- Furthermore, until recently, working from home wasn’t really an option. Employees had to be on location to be able to carry out their tasks efficiently since all the necessary resources were housed in a physical office. When the Covid-19 pandemic struck, telecommuting was the only option for employees.
The cloud addressed more than the challenges listed above. It has been a boon, especially for start-ups, which had to invest huge capital in hardware set-up and software licences. Not only has the cloud simplified the initial infrastructure struggle, but it has also enabled unprecedented computing power for enterprises.
Naturally, cloud infrastructure has many benefits for enterprises. The following are a few of them:
- It saves the cost of investing in expensive hardware.
- It eliminates the complexity of maintaining infrastructure.
- You pay only for the infrastructure components that you use, and only for the duration you need them.
- The cloud service provider manages the infrastructure.
Enabling innovative applications
IaaS can be a game-changer for businesses. Today, IT architecture has become a complex environment. The infrastructure, operations and the skills needed to support this complex environment are not able to keep pace with the changing business requirements.
This is why organisations are accelerating cloud technology adaptation. It is available round the clock, is sophisticated and scalable. Also, cloud technology has grown to include a wide variety of services across a multitude of technology categories. In the field of vehicular transportation, use of the cloud’s infrastructure facilitated innovations such as Advanced Driver Assistance Systems (ADAS), where the inclusion of safety features that help vehicle drivers has proven to be extremely useful.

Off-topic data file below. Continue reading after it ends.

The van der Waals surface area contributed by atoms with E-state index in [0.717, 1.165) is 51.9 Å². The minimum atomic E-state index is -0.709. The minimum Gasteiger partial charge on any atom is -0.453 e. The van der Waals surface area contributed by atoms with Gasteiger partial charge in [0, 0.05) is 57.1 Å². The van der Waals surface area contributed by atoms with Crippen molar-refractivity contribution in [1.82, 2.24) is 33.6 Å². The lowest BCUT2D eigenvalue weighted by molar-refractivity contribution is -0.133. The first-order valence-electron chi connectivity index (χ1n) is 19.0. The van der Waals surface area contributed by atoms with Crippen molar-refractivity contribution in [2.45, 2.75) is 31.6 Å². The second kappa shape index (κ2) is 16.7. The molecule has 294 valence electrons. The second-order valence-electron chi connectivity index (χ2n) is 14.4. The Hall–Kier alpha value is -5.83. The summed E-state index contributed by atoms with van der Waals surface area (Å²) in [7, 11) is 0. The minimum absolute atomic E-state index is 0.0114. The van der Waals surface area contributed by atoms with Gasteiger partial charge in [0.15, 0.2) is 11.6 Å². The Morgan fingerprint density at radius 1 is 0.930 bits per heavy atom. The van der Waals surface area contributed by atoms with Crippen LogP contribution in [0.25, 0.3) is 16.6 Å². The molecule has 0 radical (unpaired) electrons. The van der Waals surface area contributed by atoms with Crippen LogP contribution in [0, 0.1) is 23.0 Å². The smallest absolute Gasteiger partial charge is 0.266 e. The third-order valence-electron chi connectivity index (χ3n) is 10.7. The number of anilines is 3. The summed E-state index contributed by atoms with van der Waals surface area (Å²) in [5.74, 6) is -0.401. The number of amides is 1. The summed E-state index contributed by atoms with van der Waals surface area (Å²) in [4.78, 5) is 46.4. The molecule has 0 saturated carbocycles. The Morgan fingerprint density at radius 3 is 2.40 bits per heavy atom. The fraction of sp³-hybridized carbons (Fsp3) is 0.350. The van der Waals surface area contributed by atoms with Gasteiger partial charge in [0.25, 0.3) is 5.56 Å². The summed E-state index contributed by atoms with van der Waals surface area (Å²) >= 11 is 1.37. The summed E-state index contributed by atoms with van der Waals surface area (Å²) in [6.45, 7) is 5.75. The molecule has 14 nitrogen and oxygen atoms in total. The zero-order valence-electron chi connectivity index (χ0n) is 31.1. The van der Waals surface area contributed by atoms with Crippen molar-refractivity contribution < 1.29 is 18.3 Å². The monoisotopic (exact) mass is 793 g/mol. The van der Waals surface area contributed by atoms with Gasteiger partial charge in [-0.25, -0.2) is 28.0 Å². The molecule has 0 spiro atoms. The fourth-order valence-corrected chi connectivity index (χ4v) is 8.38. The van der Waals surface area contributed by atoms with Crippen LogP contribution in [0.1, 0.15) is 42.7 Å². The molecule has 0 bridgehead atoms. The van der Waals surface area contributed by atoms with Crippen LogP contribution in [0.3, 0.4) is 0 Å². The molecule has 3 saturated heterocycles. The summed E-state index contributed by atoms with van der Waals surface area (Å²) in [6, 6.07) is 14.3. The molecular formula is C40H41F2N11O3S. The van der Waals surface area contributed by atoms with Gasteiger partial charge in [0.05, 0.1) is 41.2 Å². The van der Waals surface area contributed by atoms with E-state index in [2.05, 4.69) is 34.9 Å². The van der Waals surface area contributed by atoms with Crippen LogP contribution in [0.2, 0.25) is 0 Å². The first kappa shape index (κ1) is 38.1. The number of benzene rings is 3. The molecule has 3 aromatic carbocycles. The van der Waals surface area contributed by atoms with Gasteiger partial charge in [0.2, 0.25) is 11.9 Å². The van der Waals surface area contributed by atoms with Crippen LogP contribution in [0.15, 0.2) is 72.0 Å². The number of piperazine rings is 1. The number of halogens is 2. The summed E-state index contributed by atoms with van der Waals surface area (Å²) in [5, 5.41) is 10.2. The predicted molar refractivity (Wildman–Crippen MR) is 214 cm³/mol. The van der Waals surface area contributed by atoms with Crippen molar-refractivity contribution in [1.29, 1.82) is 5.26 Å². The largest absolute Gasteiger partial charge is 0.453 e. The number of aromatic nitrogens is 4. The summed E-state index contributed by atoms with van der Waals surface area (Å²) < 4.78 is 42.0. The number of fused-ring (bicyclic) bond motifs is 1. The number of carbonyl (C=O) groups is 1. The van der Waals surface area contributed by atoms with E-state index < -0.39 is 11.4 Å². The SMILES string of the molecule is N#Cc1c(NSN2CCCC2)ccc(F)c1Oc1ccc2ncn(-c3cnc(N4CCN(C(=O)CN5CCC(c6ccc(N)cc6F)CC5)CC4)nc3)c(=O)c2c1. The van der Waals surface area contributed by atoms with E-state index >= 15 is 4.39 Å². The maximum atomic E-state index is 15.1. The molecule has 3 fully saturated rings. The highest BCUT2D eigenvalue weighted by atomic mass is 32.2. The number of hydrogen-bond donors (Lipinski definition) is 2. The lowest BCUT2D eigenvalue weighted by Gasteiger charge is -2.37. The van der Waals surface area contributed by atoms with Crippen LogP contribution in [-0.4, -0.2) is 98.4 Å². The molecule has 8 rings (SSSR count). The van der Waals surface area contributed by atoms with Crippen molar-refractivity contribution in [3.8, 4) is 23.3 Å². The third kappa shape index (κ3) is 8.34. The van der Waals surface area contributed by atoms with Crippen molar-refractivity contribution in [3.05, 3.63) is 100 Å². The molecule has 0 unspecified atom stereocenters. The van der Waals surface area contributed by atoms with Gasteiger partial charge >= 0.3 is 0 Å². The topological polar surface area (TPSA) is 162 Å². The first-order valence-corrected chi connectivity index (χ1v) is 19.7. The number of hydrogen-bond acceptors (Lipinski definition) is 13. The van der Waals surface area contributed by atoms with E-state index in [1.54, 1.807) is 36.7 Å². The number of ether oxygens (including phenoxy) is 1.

Another example is Netflix. Its massive library lives on AWS which supports over 100 distinct services and thousands of businesses. The cloud holds the potential to deliver multiple unexplored innovations. It’s not an exaggeration to say that just about any business-critical task can be performed on the cloud. It will be interesting to see how organisations use cloud infrastructure to expand.
*For organizations on the digital transformation journey, agility is key in responding to a rapidly changing technology and business landscape. Now more than ever, it is crucial to deliver and exceed on organizational expectations with a robust digital mindset backed by innovation. Enabling businesses to sense, learn, respond, and evolve like a living organism, will be imperative for business excellence going forward. A comprehensive, yet modular suite of services is doing exactly that. Equipping organizations with intuitive decision-making automatically at scale, actionable insights based on real-time solutions, anytime/anywhere experience, and in-depth data visibility across functions leading to hyper-productivity, Live Enterprise is building connected organizations that are innovating collaboratively for the future.